Wax Crystal-Sparse Leaf 4, encoding a β-ketoacyl-coenzyme A synthase 6, is involved in rice cuticular wax accumulation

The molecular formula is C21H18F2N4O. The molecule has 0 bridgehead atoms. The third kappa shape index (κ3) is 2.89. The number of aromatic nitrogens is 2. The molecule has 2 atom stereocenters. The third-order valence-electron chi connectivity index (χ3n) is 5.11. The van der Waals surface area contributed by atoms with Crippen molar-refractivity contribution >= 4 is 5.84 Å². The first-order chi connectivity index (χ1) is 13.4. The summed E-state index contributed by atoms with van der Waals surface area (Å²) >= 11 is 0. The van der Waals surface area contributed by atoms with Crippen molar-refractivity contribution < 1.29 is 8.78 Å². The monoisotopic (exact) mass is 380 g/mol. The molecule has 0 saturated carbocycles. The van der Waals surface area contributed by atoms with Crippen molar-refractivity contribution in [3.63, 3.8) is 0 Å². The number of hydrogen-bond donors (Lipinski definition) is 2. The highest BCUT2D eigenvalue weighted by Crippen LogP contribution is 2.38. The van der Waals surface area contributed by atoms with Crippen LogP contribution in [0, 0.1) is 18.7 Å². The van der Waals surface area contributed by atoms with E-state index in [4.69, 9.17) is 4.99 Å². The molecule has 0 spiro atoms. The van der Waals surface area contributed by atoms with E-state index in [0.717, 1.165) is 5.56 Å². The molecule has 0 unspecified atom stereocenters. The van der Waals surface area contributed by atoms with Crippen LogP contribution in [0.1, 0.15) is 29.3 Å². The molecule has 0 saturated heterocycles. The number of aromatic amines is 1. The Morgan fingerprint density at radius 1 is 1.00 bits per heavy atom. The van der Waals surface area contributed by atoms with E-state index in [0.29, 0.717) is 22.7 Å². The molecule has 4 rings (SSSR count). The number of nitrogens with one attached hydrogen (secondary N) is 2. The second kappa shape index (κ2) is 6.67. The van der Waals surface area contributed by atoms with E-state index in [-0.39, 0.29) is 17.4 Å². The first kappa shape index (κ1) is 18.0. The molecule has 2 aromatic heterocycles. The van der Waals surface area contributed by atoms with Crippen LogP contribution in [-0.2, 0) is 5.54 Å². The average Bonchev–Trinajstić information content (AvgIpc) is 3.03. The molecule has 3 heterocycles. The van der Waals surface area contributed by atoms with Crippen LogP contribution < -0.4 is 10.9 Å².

Land plants secrete a layer of wax onto their aerial surfaces that is essential for survival in a terrestrial environment. This wax is composed of long-chain, aliphatic hydrocarbons derived from very-long-chain fatty acids (VLCFAs). Using the Arabidopsis expressed sequence tag database, we have identified a gene, designated CUT1, that encodes a VLCFA condensing enzyme required for cuticular wax production. Sense suppression of CUT1 in transgenic Arabidopsis plants results in waxless (eceriferum) stems and siliques as well as conditional male sterility. Scanning electron microscopy revealed that this was a severe waxless phenotype, because stems of CUT1-suppressed plants were completely devoid of wax crystals. Furthermore, chemical analyses of waxless plants demonstrated that the stem wax load was reduced to 6 to 7% of wild-type levels. This value is lower than that reported for any of the known eceriferum mutants. The severe waxless phenotype resulted from the downregulation of both the decarbonylation and acyl reduction wax biosynthetic pathways. This result indicates that CUT1 is involved in the production of VLCFA precursors used for the synthesis of all stem wax components in Arabidopsis. In CUT1-suppressed plants, the C24 chain-length wax components predominate, suggesting that CUT1 is required for elongation of C24 VLCFAs. The unique wax composition of CUT1-suppressed plants together with the fact that the location of CUT1 on the genetic map did not coincide with any of the known ECERIFERUM loci suggest that we have identified a novel gene involved in wax biosynthesis. CUT1 is currently the only known gene with a clearly established function in wax production.